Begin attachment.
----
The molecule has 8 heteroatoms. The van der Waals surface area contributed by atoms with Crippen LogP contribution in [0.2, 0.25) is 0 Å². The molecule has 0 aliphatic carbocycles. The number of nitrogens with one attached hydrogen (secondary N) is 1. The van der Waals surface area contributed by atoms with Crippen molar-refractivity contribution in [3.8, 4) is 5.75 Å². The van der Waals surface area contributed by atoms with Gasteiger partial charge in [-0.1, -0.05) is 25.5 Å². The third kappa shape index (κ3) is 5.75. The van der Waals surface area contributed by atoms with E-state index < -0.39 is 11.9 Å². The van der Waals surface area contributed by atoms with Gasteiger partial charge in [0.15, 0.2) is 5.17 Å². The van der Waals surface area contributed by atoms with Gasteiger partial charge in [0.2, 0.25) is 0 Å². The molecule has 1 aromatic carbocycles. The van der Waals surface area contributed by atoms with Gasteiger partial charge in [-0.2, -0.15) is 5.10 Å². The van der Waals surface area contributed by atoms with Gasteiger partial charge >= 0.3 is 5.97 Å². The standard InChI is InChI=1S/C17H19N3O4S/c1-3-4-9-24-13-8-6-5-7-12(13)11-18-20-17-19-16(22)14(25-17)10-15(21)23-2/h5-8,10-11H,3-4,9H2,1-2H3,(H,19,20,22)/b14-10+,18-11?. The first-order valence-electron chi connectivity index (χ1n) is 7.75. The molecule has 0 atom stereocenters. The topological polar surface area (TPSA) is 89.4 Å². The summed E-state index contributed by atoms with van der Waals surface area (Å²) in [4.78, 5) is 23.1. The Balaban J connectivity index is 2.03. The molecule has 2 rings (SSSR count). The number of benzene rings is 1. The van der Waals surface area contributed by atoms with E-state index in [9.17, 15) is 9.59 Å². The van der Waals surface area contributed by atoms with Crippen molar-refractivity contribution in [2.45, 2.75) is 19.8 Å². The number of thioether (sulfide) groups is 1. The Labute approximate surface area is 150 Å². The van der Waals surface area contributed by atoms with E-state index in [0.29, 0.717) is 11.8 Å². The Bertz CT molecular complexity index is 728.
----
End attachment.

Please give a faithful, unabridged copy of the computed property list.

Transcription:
The molecule has 8 heteroatoms. The van der Waals surface area contributed by atoms with Crippen LogP contribution in [0.2, 0.25) is 0 Å². The molecule has 0 aliphatic carbocycles. The number of nitrogens with one attached hydrogen (secondary N) is 1. The van der Waals surface area contributed by atoms with Crippen molar-refractivity contribution in [3.8, 4) is 5.75 Å². The van der Waals surface area contributed by atoms with Gasteiger partial charge in [-0.1, -0.05) is 25.5 Å². The third kappa shape index (κ3) is 5.75. The van der Waals surface area contributed by atoms with E-state index < -0.39 is 11.9 Å². The van der Waals surface area contributed by atoms with Gasteiger partial charge in [0.15, 0.2) is 5.17 Å². The van der Waals surface area contributed by atoms with Gasteiger partial charge in [0.2, 0.25) is 0 Å². The molecule has 1 aromatic carbocycles. The van der Waals surface area contributed by atoms with Gasteiger partial charge in [-0.2, -0.15) is 5.10 Å². The van der Waals surface area contributed by atoms with Gasteiger partial charge >= 0.3 is 5.97 Å². The standard InChI is InChI=1S/C17H19N3O4S/c1-3-4-9-24-13-8-6-5-7-12(13)11-18-20-17-19-16(22)14(25-17)10-15(21)23-2/h5-8,10-11H,3-4,9H2,1-2H3,(H,19,20,22)/b14-10+,18-11?. The first-order valence-electron chi connectivity index (χ1n) is 7.75. The molecule has 0 atom stereocenters. The topological polar surface area (TPSA) is 89.4 Å². The summed E-state index contributed by atoms with van der Waals surface area (Å²) in [4.78, 5) is 23.1. The Balaban J connectivity index is 2.03. The molecule has 2 rings (SSSR count). The number of benzene rings is 1. The van der Waals surface area contributed by atoms with E-state index in [9.17, 15) is 9.59 Å². The van der Waals surface area contributed by atoms with Crippen molar-refractivity contribution in [2.45, 2.75) is 19.8 Å². The number of thioether (sulfide) groups is 1. The Labute approximate surface area is 150 Å². The van der Waals surface area contributed by atoms with E-state index in [0.29, 0.717) is 11.8 Å². The Bertz CT molecular complexity index is 728.